## Proof of reciprocity

For a complete proof, see the reciprocity (electromagnetism) article. Here, we present a common simple proof limited to the approximation of two antennas separated by a large distance compared to the size of the antenna, in a homogeneous medium. The first antenna is the test antenna whose patterns are to be investigated; this antenna is free to point in any direction. The second antenna is a reference antenna, which points rigidly at the first antenna.

Each antenna is alternately connected to a transmitter having a particular source impedance, and a receiver having the same input impedance (the impedance may differ between the two antennas).

It is assumed that the two antennas are sufficiently far apart that the properties of the transmitting antenna are not affected by the load placed upon it by the receiving antenna. Consequently, the amount of power transferred from the transmitter to the receiver can be expressed as the product of two independent factors; one depending on the directional properties of the transmitting antenna, and the other depending on the directional properties of the receiving antenna.

For the transmitting antenna, by the definition of gain, ${\displaystyle G}$, the radiation power density at a distance ${\displaystyle r}$ from the antenna (i.e. the power passing through unit area) is

${\displaystyle \mathrm {W} (\theta ,\Phi )={\frac {\mathrm {G} (\theta ,\Phi )}{4\pi r^{2}}}P_{t}}$.

Here, the angles ${\displaystyle \theta }$ and ${\displaystyle \Phi }$ indicate a dependence on direction from the antenna, and ${\displaystyle P_{t}}$ stands for the power the transmitter would deliver into a matched load. The gain ${\displaystyle G}$ may be broken down into three factors; the antenna gain (the directional redistribution of the power), the radiation efficiency (accounting for ohmic losses in the antenna), and lastly the loss due to mismatch between the antenna and transmitter. Strictly, to include the mismatch, it should be called the realized gain,[4] but this is not common usage.

For the receiving antenna, the power delivered to the receiver is

${\displaystyle P_{r}=\mathrm {A} (\theta ,\Phi )W\,}$.

Here ${\displaystyle W}$ is the power density of the incident radiation, and ${\displaystyle A}$ is the antenna aperture or effective area of the antenna (the area the antenna would need to occupy in order to intercept the observed captured power). The directional arguments are now relative to the receiving antenna, and again ${\displaystyle A}$ is taken to include ohmic and mismatch losses.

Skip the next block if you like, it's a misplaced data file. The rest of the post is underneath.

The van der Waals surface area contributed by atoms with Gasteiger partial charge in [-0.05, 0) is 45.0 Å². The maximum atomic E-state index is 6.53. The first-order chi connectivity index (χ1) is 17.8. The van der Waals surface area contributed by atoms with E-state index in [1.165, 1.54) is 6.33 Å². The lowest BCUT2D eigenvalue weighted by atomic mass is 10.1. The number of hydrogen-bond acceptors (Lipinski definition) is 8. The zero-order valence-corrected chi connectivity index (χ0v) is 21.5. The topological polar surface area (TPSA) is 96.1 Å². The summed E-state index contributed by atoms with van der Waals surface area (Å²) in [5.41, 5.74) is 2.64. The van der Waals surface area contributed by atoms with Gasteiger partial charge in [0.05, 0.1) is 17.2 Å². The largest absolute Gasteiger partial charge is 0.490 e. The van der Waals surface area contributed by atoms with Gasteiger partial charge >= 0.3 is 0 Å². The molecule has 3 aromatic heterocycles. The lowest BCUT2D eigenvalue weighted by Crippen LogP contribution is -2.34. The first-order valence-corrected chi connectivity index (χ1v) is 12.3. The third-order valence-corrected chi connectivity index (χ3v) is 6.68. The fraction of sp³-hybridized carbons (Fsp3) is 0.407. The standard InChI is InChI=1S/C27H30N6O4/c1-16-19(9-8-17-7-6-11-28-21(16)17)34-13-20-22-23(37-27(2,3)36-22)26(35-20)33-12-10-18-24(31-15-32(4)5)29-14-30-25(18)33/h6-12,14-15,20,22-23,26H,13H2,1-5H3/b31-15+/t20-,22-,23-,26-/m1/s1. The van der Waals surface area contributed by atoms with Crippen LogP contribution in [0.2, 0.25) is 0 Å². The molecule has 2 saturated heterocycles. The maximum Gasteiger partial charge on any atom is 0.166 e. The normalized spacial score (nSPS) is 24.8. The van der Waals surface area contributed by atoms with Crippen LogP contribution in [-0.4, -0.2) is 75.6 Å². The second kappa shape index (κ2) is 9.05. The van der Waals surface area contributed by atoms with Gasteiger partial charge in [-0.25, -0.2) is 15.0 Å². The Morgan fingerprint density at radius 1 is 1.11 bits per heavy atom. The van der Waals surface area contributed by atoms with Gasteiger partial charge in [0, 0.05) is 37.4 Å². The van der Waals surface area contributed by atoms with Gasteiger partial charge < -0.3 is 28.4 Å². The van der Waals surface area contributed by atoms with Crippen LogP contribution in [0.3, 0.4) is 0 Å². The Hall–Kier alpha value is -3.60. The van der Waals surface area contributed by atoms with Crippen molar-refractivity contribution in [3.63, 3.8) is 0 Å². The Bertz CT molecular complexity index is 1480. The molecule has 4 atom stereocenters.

Putting these expressions together, the power transferred from transmitter to receiver is

${\displaystyle P_{r}=A{\frac {G}{4\pi r^{2}}}P_{t}}$,

where ${\displaystyle G}$ and ${\displaystyle A}$ are directionally dependent properties of the transmitting and receiving antennas respectively. For transmission from the reference antenna (2), to the test antenna (1), that is

${\displaystyle P_{1r}=\mathrm {A_{1}} (\theta ,\Phi ){\frac {G_{2}}{4\pi r^{2}}}P_{2t}}$,

and for transmission in the opposite direction

${\displaystyle P_{2r}=A_{2}{\frac {\mathrm {G_{1}} (\theta ,\Phi )}{4\pi r^{2}}}P_{1t}}$.

Here, the gain ${\displaystyle G_{2}}$ and effective area ${\displaystyle A_{2}}$ of antenna 2 are fixed, because the orientation of this antenna is fixed with respect to the first.

Now for a given disposition of the antennas, the reciprocity theorem requires that the power transfer is equally effective in each direction, i.e.

${\displaystyle {\frac {P_{1r}}{P_{2t}}}={\frac {P_{2r}}{P_{1t}}}}$,

whence

${\displaystyle {\frac {\mathrm {A_{1}} (\theta ,\Phi )}{\mathrm {G_{1}} (\theta ,\Phi )}}={\frac {A_{2}}{G_{2}}}}$.

But the right hand side of this equation is fixed (because the orientation of antenna 2 is fixed), and so

${\displaystyle {\frac {\mathrm {A_{1}} (\theta ,\Phi )}{\mathrm {G_{1}} (\theta ,\Phi )}}=\mathrm {constant} }$,

i.e. the directional dependence of the (receiving) effective aperture and the (transmitting) gain are identical (QED). Furthermore, the constant of proportionality is the same irrespective of the nature of the antenna, and so must be the same for all antennas. Analysis of a particular antenna (such as a Hertzian dipole), shows that this constant is ${\displaystyle {\frac {\lambda ^{2}}{4\pi }}}$, where ${\displaystyle \lambda }$ is the free-space wavelength. Hence, for any antenna the gain and the effective aperture are related by

${\displaystyle \mathrm {A} (\theta ,\Phi )={\frac {\lambda ^{2}\mathrm {G} (\theta ,\Phi )}{4\pi }}}$.

Even for a receiving antenna, it is more usual to state the gain than to specify the effective aperture. The power delivered to the receiver is therefore more usually written as

${\displaystyle P_{r}={\frac {\lambda ^{2}G_{r}G_{t}}{(4\pi r)^{2}}}P_{t}}$

(see link budget). The effective aperture is however of interest for comparison with the actual physical size of the antenna.

### Practical consequences

• When determining the pattern of a receiving antenna by computer simulation, it is not necessary to perform a calculation for every possible angle of incidence. Instead, the radiation pattern of the antenna is determined by a single simulation, and the receiving pattern inferred by reciprocity.
• When determining the pattern of an antenna by measurement, the antenna may be either receiving or transmitting, whichever is more convenient.
• For a practical antenna, the side lobe level should be minimum, it is necessary to have the maximum directivity.[5]